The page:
On a cold winter day in March of 1965, Clarence Campbell, President of the National Hockey League, emerged from a long and difficult board meeting, bringing with him the announcement that North America’s fastest sport would double the number of league franchises to 12 teams.
The Great Expansion: The Ultimate Risk That Changed the NHL Forever explores this event in detail, profiling the power brokers and analyzing the decision and its revolutionary impact on the game. Made much to the dismay of fans loyal to the “Original Six,” the decision to expand the league changed the game they’d loved for over 25 years.
Thoroughly researched, including many primary interviews, The Great Expansion: The Ultimate Risk That Changed the NHL Forever reaches into the past, uncovering the mystery and mystique of a behind-closed-doors decision that seemed improbable at the time.
Interviews and first person accounts make you feel a part of the process, there with the powerful owners, media moguls and sportsmen involved in the politics and backroom dealings that contributed to the monumental decision that gave a new face to professional hockey in North America.
The following is an excerpt from the book:
“The National Hockey League makes a mockery of its title by restricting its franchises to six teams, waging a kind of private little tournament of 70 games just to eliminate two teams,” wrote columnist Jim Murray of the Los Angeles Times. “Other big money sports are expanding, but hockey likes it there in the back of the cave. Any businessman will tell you that in a dynamic economy you either grow or perish. Baseball had to be dragged kicking and screaming out of its rut. Football groped its way on the end of a short rope. Hockey just can’t sit there in the dark forever, braiding buggy whips.”
To an extent, the league agreed with Murray’s statement. Of course, they did not believe they would have to be dragged towards expansion kicking and screaming, as did baseball. But with the NHL playing to 94.5 percent capacity in the 1963-64 season, they could tell hockey was growing beyond their beliefs. In order to increase their revenue and perhaps their television contract, the NHL was going to have to expand itself throughout the United States. After all, what interest would a 19-year-old man in San Diego have in the National Hockey League if it were not quite National. Honestly, it was more like the Regional Hockey League.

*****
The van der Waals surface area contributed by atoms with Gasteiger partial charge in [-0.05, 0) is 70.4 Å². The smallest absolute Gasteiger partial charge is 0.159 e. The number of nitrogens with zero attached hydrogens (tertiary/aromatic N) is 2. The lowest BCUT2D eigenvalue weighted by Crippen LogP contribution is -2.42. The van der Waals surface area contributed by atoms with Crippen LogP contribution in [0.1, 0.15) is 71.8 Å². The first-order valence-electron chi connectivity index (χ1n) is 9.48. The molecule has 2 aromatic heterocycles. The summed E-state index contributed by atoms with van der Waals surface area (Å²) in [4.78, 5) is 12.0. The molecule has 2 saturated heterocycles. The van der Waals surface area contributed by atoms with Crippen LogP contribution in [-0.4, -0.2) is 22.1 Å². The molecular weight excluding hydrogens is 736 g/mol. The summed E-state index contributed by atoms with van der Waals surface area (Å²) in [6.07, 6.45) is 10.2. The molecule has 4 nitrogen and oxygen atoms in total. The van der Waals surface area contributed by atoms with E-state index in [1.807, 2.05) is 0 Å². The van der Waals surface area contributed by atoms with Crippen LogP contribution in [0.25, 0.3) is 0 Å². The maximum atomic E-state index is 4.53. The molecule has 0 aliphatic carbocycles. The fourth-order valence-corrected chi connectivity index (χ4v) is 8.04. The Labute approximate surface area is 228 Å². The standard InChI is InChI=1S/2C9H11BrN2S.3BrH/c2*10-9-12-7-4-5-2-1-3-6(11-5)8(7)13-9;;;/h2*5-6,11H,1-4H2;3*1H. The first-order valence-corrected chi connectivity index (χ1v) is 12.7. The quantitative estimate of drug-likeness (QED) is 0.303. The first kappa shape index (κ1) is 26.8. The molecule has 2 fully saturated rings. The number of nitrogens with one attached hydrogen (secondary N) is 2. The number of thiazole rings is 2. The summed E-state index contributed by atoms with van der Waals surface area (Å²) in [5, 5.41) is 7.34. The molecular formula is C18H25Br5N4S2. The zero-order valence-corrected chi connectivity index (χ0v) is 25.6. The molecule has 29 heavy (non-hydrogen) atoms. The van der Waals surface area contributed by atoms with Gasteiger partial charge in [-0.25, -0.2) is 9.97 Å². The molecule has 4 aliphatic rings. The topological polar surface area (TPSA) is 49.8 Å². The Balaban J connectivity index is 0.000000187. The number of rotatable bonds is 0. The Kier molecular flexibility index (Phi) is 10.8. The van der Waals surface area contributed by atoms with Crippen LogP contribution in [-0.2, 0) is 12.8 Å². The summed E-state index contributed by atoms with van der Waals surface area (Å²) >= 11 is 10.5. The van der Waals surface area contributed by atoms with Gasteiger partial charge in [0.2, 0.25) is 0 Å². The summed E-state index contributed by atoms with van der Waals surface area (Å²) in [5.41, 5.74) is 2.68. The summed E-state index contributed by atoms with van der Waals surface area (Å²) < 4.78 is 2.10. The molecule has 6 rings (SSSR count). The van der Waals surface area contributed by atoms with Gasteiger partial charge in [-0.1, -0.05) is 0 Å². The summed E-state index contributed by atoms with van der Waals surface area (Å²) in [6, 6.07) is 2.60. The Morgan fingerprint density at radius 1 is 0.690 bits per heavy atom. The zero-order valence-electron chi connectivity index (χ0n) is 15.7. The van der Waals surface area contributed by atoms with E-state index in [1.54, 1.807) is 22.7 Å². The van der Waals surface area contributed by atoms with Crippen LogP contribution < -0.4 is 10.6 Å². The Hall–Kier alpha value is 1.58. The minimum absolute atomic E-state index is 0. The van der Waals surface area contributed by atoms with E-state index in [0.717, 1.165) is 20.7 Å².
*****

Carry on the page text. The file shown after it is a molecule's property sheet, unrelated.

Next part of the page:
“The league…is not actively promoting or encouraging expansion of the number of its members at this time,” league president Clarence Campbell explained, “But it is prepared to consider each individual application on its own merits.”
“Right now we’re a pretty successful operation,” said Campbell at another time. “When you come right down to it, nobody can match it. We’d only be buying a headache and what for?”
“Increasing the league doesn’t increase your revenue five cents per club,” Campbell told the press during a news conference in the ’60s. “You’d simply have more hockey and all diluted. If you expanded by only two clubs, each NHL team would have to provide six players. You just tell me what the result would be if you took six players off any team in the NHL. Any team! And what the hell do you think it’s gonna do to the spectacle? It has to dilute it. These six players at the bottom echelon couldn’t sell tickets, they couldn’t sell a show, you couldn’t put them on the ice by themselves. They are the fillers.”
Campbell continued by explaining the scheduling problem that would occur if the league expanded. “You can’t schedule Montreal or Toronto at home on Saturday and then on the Coast on Sunday,” he explained. “Who the hell would run the risk? You could get snowed in…and in order to go to the Coast, Toronto would have to give up three or four of its Canadian television dates and that’s revenue.”
“[Maple Leafs President] Stafford [Smythe] and [Leafs owner Harold] Ballard were as vehemently opposed to expansion as [former Leafs president] Conn Smythe had been,” say David Cruise and Alison Griffiths, authors of Net Worth: Exploding the Myths of NHL Hockey. “Bill Jennings…spent many fruitless hours trying to convince both men that the NHL should add at least two new teams to thwart the creation of a rival league, protect themselves from anti-trust action and lure network television. At least seven times between 1962 and 1964, Jennings tried to persuade the other governors to put expansion on the agenda at annual and semi-annual owners’ meetings.”